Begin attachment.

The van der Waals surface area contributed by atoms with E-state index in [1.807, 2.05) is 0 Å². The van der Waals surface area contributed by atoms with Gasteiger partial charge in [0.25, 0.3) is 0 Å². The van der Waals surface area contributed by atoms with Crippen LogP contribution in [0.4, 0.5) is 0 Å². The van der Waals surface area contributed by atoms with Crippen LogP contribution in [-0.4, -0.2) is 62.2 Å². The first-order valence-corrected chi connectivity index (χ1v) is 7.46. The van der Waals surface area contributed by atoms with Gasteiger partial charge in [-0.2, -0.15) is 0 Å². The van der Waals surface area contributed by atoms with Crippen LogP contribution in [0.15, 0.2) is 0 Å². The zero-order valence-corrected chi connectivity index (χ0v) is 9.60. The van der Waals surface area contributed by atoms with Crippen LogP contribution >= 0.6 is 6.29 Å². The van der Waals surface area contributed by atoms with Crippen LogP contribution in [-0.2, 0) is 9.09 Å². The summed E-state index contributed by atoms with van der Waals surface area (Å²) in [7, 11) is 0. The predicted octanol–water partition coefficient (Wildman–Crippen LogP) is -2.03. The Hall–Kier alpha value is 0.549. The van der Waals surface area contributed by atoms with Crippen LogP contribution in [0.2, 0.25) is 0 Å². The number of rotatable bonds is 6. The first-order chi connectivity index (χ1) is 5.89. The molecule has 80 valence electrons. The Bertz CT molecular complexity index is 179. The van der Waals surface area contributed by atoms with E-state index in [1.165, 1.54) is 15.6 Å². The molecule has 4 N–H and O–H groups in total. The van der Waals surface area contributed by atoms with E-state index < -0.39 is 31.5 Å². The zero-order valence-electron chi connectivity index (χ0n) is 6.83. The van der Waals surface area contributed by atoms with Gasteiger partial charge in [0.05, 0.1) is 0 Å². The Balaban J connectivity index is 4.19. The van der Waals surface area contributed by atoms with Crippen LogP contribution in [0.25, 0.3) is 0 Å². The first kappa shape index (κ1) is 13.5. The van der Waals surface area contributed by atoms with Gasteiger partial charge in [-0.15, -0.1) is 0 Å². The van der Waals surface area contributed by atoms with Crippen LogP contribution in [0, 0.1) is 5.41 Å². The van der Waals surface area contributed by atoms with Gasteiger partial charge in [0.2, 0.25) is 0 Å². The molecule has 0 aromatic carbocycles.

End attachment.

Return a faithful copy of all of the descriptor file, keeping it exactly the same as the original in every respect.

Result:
The van der Waals surface area contributed by atoms with E-state index in [1.807, 2.05) is 0 Å². The van der Waals surface area contributed by atoms with Gasteiger partial charge in [0.25, 0.3) is 0 Å². The van der Waals surface area contributed by atoms with Crippen LogP contribution in [0.4, 0.5) is 0 Å². The van der Waals surface area contributed by atoms with Crippen LogP contribution in [-0.4, -0.2) is 62.2 Å². The first-order valence-corrected chi connectivity index (χ1v) is 7.46. The van der Waals surface area contributed by atoms with Gasteiger partial charge in [-0.2, -0.15) is 0 Å². The van der Waals surface area contributed by atoms with Crippen LogP contribution in [0.15, 0.2) is 0 Å². The zero-order valence-corrected chi connectivity index (χ0v) is 9.60. The van der Waals surface area contributed by atoms with Crippen LogP contribution >= 0.6 is 6.29 Å². The van der Waals surface area contributed by atoms with Crippen LogP contribution in [-0.2, 0) is 9.09 Å². The summed E-state index contributed by atoms with van der Waals surface area (Å²) in [7, 11) is 0. The predicted octanol–water partition coefficient (Wildman–Crippen LogP) is -2.03. The Hall–Kier alpha value is 0.549. The van der Waals surface area contributed by atoms with Crippen LogP contribution in [0.2, 0.25) is 0 Å². The number of rotatable bonds is 6. The first-order chi connectivity index (χ1) is 5.89. The molecule has 80 valence electrons. The Bertz CT molecular complexity index is 179. The van der Waals surface area contributed by atoms with E-state index in [1.165, 1.54) is 15.6 Å². The molecule has 4 N–H and O–H groups in total. The van der Waals surface area contributed by atoms with E-state index < -0.39 is 31.5 Å². The zero-order valence-electron chi connectivity index (χ0n) is 6.83. The van der Waals surface area contributed by atoms with Gasteiger partial charge in [0.05, 0.1) is 0 Å². The Balaban J connectivity index is 4.19. The van der Waals surface area contributed by atoms with Crippen LogP contribution in [0.25, 0.3) is 0 Å². The first kappa shape index (κ1) is 13.5. The van der Waals surface area contributed by atoms with Gasteiger partial charge in [-0.15, -0.1) is 0 Å². The van der Waals surface area contributed by atoms with Crippen LogP contribution in [0, 0.1) is 5.41 Å². The van der Waals surface area contributed by atoms with Gasteiger partial charge in [0.2, 0.25) is 0 Å². The molecule has 0 aromatic carbocycles.